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Emily Louizou

5th April 2023

Interview: Amy Bell

Emily Louizou chats to us about directing the new play 'The Woman Who Turned into a Tree'

Louizou tells us how different this show is from the other shows she's directed before and what we can expect.

Growing up, was theatre something you were always passionate about?

I wrote my first play when I was 12 years old, and attempted to direct it with my friends acting in it. So yes, I guess, theatre-making was something that I was always interested in. I spent my teen years wanting to become a dancer and an actor. And it was at 17, when I realised what a director does and how cool this ‘job’ is. And I haven’t stopped directing plays since then! 

You founded ‘Collide’, in 2015, and it has come such a long way since, what has the journey been like since you first started out and what made you want to take on something like this?

It has been an exciting journey for sure. With lots of ups and downs! The great thing is that what started as a university whim while I was a 3rd year on my undergrad back in 2015, has grown into a company of artists I admire and love working with. Collide is a big family of artists - there is a core, but mostly I bring on board new performers and artists depending on the project. In all the 6 projects I’ve directed and produced with Collide, I’m proud to have worked with more than 50 artists coming from lots of different disciplines and backgrounds. Our core remains very female and international (you’d always find many languages and ethnicities in our teams!), which remains my priority. 

You are directing this new venture ‘The Women Who Turned into a Tree’, how is this different from what you have directed before?

Well, it is weirdly both different and similar to my previous projects. It is very similar in the sense that it is a production that blends text, original music and movement. And the visual language of the piece - with its dream-like structure and feel - is very close to my aesthetic. But at the same time, the venture is new because it is the first one-woman-show I’ve directed. Having said that, and even though the project did start as a one-woman-show, it has now developed into a two-women-show, as we’ve made the creative decision to cast 2 performers in the role of ‘Daphne’ and to visually depict the fragmentation of self that the character experiences.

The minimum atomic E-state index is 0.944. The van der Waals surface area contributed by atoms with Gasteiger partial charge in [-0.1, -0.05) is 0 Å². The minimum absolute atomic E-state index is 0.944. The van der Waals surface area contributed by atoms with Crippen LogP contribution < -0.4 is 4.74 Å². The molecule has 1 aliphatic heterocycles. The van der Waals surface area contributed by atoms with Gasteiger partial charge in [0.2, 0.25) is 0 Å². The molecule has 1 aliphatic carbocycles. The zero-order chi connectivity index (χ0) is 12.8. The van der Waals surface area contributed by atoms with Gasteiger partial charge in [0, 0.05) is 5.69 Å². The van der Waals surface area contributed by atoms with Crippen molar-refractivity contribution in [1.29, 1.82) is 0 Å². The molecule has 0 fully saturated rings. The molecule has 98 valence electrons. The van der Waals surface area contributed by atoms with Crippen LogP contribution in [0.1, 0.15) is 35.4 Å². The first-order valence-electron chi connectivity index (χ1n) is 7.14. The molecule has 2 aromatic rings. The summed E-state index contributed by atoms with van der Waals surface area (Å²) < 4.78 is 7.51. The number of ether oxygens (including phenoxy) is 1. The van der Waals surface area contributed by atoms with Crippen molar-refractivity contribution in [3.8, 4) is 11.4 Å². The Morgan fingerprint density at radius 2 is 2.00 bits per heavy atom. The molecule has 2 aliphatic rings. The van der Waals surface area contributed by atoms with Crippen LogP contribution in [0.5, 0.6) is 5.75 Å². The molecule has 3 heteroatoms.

What can you tell us about the show, and why did you decide to agree to direct it? 

I was immediately hooked as soon as I was sent the script back in 2021. I found the character of Daphne so engaging: complex, funny, pathetic, obsessive, annoying, adorable. I love it when female characters can be more than just stereotypes! And of course the fact that the play is a re-working of the ancient Greek myth was a big part of why I loved the project so much. I am Greek myself, and I grew up with these stories and myths. Lisa Langseth’s modern retelling of the myth is so incisive and witty. It totally captures how in today’s context women are often made to ‘transform’ in versions of themselves they don’t even like, just to be accepted or admired or seen. 

You are a women theatre-led director, in the context of female empowerment, how does it make you feel, knowing your hard work is being appreciated and recognised?

I have a sense of fulfilment of course, and joy. I am actively looking to support emerging female creatives when putting together the team for a project. I remember, as a young director in the industry or an assistant director in a rehearsal room, I would often feel like my voice was not ‘loud’ enough. So I am trying to not only empower the people I work with, but to make sure their voice is heard and respected in all parts of the process. 

What are you most looking forward to in April, knowing so many people will be watching the show that you directed?

I cannot wait to share this piece with an audience, and to engage in exciting conversations with them afterwards. There are so many aspects of the character of Daphne that I find too complex to explore in the course of one play, so I am looking forward to seeing what audiences make of her and how can her story trigger thoughts or ideas about how a lot of us have potentially become too obsessed with opinions and things that don’t really matter.

How are you gearing up for the production, and do you have any tips for aspiring directors? 

Well, the thing I do every evening after rehearsals is watch an episode of Love & Anarchy on Netflix! It’s a show written and directed by our writer - Lisa Langseth - and interestingly the protagonist of the series is an older version of Daphne from The Woman Who Turned Into A Tree. So it’s perfect for our character work, but also so fun and exciting to watch. So I totally recommend it. And, indeed, the tip I’d give to aspiring directors is to always find moments to switch everything off and to look for inspiration outside the theatre. 

The Woman Who Turned Into A Tree is running from the 6th April to the 22nd April 2023. 

Grab your tickets here.

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